The Polyphonic Spree

The Polyphonic Spree : Live

The Polyphonic Spree returned to robes as “The Beginning Stages of” album versions were performed at original tempo for its 15th anniversary, on Saturday, October 24th at Atlanta’s Terminal West. There was breathing room for the delicate sounds of percussion, acoustic instruments, and flute by new player Rachel Woolf, who swayed and danced along while playing impeccably. Tim DeLaughter, conductor of the other 17 Spree members and the audience, waved his arms slowly around, directing both the band and the energy flow of the music. Highlights were “La La” and “Light and Day”. After the album set, he showed gratitude and happiness.

The Polyphonic Spree

The second half of the show brought faster songs and wider use of DeLaughter’s tenor vocals. The first two came from Yes, It’s True: “Popular by Design” and “Hold Yourself Up”, which both had positive messages and danceable music. The former featured the horn section and four-member female choir. On the latter, guitarists Ryan Fitzgerald and Nick Earl harmonized while both played wa-wa pedals. “Porpoise Song”, a Monkees cover, again had strong horns. A breakdown after the second verse had the full band put on an improvisational jam as DeLaughter played small bells on strings and Keith Hendricks played tubular bells. Stage lights were turned off and multi-colored, spinning party lights on the floor were turned on.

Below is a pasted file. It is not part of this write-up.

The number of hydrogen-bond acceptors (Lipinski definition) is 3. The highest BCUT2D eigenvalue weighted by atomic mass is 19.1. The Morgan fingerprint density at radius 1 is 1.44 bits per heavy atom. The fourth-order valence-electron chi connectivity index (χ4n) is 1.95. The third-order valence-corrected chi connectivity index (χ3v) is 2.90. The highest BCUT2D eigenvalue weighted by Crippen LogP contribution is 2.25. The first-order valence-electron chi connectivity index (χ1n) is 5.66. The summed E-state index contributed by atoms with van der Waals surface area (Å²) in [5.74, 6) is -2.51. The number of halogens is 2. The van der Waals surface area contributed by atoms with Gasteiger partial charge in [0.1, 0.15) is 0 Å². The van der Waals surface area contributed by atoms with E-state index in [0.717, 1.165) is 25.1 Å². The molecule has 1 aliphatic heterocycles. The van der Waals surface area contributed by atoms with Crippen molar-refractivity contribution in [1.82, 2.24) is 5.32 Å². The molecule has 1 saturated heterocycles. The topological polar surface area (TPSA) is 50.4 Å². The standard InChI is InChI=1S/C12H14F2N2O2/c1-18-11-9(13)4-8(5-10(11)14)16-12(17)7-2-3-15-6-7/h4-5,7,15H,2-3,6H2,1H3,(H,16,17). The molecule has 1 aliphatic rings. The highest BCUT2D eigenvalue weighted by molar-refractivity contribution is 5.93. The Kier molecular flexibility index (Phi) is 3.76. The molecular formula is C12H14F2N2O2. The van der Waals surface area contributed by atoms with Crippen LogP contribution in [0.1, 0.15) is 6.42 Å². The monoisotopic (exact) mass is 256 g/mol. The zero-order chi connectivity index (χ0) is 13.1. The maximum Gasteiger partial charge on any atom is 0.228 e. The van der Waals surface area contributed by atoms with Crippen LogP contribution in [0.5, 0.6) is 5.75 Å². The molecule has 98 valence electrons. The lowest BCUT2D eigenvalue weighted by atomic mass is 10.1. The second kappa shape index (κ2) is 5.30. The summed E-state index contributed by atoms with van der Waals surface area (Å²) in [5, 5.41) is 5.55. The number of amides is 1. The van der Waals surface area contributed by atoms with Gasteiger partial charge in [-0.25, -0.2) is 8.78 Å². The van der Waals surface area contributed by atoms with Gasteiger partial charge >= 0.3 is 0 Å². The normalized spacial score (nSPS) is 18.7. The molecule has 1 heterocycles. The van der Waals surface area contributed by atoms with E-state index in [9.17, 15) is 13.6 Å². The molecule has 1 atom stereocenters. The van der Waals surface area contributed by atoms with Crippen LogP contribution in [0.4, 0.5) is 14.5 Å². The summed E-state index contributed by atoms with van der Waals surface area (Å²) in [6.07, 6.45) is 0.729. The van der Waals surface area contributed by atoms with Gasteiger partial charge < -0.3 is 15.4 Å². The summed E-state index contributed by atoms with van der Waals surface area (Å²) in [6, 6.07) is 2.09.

Votes were taken for the next song to play, and Nirvana’s “Lithium” was chosen. Pogoing was done by the majority of the band and DeLaughter sang in the middle of the audience on the last verse while they sat down. During the chorus, everyone rose and jumped around. Exciting moments like those are the ones that made The Spree famous. DeLaughter was inspired and sang atop the monitor speakers during “2000 Places”, using his conductor’s motions to show the band how long to hold extended crescendos while facing the audience. Next, a candlelit piece of cake was brought onstage. DeLaughter carried it through the audience all the way to the sound booth, introduced sound man Chris Michaels and sang “Happy Birthday” to him while kneeling in the middle of the crowd. It was an unexpected, touching ending.

The Polyphonic Spree

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